Syfy readies a 4-hour Peter Pan origins tale, Neverland

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Syfy is bringing you the backstory to Peter Pan in a four-hour miniseries called Neverland. We're not so sure how to feel about this one. We like who's involved, but the last few Syfy miniseries have been Riverworld-level bad.


The series is directed and written by Nick Willing, who is known for his work on Tin Man and Alice, two Syfy original features we really enjoyed. The project is slated for release in 2011, and it's nabbed Notting Hill's Rhys Ifans. So it would seem that it's set up to do well, it would seem. Here's the synopsis:

Image for article titled Syfy readies a 4-hour Peter Pan origins tale, Neverland

Raised on the streets of turn-of-the century London, orphaned Peter (Rowe) and his pals survive by their fearless wits as cunning young pickpockets. Now, they've been rounded up by their mentor Jimmy Hook (Ifans) to snatch a priceless—some believe, magical—treasure which transports them to another world. Neverland is a realm of white jungles and legendary mysteries of eternal youth, where unknown friends and enemies snatched from time welcome the new travelers with both excitement and trepidation. These groups include a band of 18th century pirates led by the power-mad Elizabeth Bonny (Friel), and the Native American Kaw tribe led by a Holy Man (Trujillo), which has protected the secret of the tree spirits from Bonny and her gang for ages—and that has meant war. But as the fight to save this strange and beautiful world becomes vital, Hook, Peter, and the ragamuffin lost boys consider that growing old somewhere in time could be less important than growing up—right here in their new home called Neverland.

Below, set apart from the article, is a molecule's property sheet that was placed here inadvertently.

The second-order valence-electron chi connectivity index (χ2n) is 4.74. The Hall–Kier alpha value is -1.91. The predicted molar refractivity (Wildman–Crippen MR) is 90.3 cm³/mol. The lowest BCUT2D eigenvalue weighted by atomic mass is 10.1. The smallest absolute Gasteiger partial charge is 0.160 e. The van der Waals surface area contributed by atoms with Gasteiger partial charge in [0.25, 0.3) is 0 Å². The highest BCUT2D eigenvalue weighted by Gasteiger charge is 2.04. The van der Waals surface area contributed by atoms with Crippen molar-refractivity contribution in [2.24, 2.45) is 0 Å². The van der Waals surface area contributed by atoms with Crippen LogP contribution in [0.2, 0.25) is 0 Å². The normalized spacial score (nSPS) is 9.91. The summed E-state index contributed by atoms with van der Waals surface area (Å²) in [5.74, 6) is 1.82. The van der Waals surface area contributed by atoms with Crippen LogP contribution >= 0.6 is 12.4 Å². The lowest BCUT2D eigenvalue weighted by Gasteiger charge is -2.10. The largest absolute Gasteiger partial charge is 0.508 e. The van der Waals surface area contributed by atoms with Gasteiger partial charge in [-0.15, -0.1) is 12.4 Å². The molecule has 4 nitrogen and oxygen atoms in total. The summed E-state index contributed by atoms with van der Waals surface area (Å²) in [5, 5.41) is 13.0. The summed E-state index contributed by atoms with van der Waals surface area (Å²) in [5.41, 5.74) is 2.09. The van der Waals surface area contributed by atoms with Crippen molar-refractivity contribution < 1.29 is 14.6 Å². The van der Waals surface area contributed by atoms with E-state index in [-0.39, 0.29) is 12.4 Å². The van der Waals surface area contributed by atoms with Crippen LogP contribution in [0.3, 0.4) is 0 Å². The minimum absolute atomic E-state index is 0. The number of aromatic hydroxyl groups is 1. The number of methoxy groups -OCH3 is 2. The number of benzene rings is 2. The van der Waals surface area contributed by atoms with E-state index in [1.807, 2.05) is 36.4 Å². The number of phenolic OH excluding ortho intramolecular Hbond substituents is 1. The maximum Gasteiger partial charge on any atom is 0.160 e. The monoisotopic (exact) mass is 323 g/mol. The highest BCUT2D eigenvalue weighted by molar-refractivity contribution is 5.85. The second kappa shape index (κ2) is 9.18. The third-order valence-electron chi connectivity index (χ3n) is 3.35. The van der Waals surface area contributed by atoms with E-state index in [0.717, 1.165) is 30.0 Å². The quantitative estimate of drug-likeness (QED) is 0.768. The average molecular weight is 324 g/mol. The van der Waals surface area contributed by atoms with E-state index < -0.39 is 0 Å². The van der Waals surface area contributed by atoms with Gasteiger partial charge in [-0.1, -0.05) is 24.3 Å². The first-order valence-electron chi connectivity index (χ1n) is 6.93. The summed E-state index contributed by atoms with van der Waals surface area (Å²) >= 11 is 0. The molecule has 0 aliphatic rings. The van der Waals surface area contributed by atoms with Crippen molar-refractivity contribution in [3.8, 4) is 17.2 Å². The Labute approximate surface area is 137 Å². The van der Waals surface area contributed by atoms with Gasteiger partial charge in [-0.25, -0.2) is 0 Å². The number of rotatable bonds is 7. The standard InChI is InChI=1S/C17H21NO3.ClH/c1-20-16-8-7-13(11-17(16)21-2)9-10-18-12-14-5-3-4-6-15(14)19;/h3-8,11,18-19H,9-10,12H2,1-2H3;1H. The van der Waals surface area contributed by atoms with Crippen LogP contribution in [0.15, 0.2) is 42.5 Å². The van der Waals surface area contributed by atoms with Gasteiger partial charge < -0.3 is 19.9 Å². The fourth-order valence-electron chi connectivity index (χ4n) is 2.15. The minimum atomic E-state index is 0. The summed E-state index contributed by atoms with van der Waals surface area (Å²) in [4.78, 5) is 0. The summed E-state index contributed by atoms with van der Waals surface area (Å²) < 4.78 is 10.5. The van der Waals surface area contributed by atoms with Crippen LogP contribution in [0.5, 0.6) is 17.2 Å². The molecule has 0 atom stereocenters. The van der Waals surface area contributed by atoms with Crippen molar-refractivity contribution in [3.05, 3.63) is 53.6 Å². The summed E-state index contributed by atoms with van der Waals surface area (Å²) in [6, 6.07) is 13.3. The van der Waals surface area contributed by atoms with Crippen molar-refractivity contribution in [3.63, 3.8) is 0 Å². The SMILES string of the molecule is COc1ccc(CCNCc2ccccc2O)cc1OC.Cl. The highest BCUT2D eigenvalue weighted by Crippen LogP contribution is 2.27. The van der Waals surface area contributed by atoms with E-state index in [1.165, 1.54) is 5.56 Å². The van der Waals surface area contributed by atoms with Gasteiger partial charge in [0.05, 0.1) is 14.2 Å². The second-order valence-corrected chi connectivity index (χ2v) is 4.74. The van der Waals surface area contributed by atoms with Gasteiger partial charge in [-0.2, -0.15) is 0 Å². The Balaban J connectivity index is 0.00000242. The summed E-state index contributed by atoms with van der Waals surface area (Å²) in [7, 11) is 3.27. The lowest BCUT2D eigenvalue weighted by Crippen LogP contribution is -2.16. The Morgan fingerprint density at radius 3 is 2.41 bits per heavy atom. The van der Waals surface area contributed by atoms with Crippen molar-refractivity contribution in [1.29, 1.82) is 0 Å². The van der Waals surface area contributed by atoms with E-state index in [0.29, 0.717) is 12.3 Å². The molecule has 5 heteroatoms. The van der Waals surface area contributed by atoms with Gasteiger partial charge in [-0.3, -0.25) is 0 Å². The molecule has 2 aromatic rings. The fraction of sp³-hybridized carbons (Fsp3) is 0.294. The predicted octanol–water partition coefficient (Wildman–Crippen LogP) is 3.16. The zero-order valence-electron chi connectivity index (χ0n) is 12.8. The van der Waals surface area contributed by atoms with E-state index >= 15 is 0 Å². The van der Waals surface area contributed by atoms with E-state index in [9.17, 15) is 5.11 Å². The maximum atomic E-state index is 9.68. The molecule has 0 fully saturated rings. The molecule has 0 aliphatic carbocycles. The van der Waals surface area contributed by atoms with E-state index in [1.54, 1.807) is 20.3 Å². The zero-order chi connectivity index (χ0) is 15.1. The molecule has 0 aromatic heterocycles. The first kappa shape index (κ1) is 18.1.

[via Examiner]

Top image by James Coleman.



Curious why they chose to produce/re-imagine 'Peter Pan', as opposed to a character or story in the public domain (although I am thankful it is not another original Syfy cgi monster movie). I only ask because I thought that it would be easier (and honestly cheaper) to mount a production of a story and characters that were free and clear to use without red tape. Thanks.

[Just to be clear I may be completely wrong - as I often am - about the 'Pan' rights. It is just something I recall reading about regarding the 'Fables' comic and why Peter Pan wasn't used as the villain - something about the original licensing rights to the characters being extended or unavailable for some reason.]